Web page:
read This guide For more information on setting up server-side rendering, see .

client-side rendering

CSR is the opposite of SSR. In this case, the JavaScript is the client-side (browser or Googlebot in this case) using the Document Object Model (Dom).

Instead of receiving content from an HTML document as with server-side rendering, you get bare-bones HTML with JavaScript files that render the rest of your site using your browser.

Most websites that use CSR have complex user interfaces or many interactions.

check out This guide See for more information on how to set up client-side rendering.

dynamic rendering

Dynamic rendering is an alternative to server-side rendering.

Infographic of how dynamic rendering works

Detect bots with potentially problematic JS-generated content and deliver a server-rendered version without JavaScript.

while showing the client-side rendered version to the user.

Dynamic rendering is a workaround, not a Google recommended solution. This creates extra unnecessary complexity and resources for Google.

If you have a large site with rapidly changing content that needs to be indexed quickly, consider using dynamic rendering.

Or if your site relies on social media or chat apps that require access to page content.

Or if the crawler that’s important to your site can’t support some features of JS.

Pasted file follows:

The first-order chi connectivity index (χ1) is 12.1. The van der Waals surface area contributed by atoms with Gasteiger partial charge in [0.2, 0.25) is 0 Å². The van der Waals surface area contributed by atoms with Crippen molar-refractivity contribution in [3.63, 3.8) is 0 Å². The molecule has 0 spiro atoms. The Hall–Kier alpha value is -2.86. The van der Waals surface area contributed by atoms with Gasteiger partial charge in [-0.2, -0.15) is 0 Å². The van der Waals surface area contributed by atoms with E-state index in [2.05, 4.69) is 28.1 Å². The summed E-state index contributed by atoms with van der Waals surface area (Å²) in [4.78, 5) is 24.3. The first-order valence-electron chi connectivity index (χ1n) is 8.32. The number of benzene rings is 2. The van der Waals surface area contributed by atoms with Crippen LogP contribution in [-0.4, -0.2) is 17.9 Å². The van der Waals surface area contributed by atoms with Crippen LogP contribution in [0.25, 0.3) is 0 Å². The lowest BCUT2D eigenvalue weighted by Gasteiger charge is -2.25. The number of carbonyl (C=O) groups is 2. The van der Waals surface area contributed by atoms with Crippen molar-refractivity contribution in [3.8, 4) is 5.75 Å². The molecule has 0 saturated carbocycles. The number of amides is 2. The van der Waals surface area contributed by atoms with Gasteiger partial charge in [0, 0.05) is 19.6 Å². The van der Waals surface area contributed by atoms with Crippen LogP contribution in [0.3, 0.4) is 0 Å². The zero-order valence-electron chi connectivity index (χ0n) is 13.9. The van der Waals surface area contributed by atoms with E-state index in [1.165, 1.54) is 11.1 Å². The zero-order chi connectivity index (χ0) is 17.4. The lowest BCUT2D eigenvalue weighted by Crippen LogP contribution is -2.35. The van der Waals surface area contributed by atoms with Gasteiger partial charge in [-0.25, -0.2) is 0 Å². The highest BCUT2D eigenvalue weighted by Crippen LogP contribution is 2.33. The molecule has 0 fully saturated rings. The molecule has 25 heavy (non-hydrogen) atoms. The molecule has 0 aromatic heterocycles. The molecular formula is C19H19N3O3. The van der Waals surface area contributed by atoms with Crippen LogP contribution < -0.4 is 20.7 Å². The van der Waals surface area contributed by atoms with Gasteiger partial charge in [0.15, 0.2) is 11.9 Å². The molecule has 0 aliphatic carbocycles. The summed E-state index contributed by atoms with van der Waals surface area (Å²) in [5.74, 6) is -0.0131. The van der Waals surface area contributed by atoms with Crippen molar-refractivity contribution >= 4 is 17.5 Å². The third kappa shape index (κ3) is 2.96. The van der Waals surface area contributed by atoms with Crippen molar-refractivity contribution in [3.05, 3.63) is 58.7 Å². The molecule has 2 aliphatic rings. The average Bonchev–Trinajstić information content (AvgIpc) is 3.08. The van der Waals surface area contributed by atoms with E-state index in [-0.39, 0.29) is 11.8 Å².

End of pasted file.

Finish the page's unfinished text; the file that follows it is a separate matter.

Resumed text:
But in practice, dynamic rendering is rarely the long-term solution. See below for more information on dynamic rendering settings and some alternative approaches. Google guidelines.

Note: Google usually refers to dynamic rendering as “cloaking” (the act of presenting different content to search engines and users). Dynamic rendering is not ideal for other reasons, cloaking rules It is documented in Google’s spam policy.

How to make your website’s JavaScript content SEO friendly

There are a few steps you can take to help search engines properly crawl, render, and index your JS content.

Find errors using Google Search Console

Googlebot is based on the latest version of Chrome. However, it doesn’t behave in the same way as a browser.

In other words, launching your site does not guarantee that Google can display your content.

URL Inspection Tool for google search console (GSC) can check if Google can render your page.

Enter the URL of the page you want to test at the top. and press enter.

Please enter the URL site

next,”Test Live URLrightmost button.

Live URL test button

After a minute or two, the tool will say “live test” tab. Now select the “View tested pagesClick to see the code and screenshots of the page.

Page views tested

More information” tab.

Details tab

A common reason Google is unable to render JS pages is because the site’s robots.txt file blocks rendering. often accidental.

Add the following code to your robot.txt file to avoid blocking crawling of critical resources:

User-Agent: Googlebot
Allow: .js
Allow: .css

Note: Google does not index .js or .css files in search results. They are used to render web pages.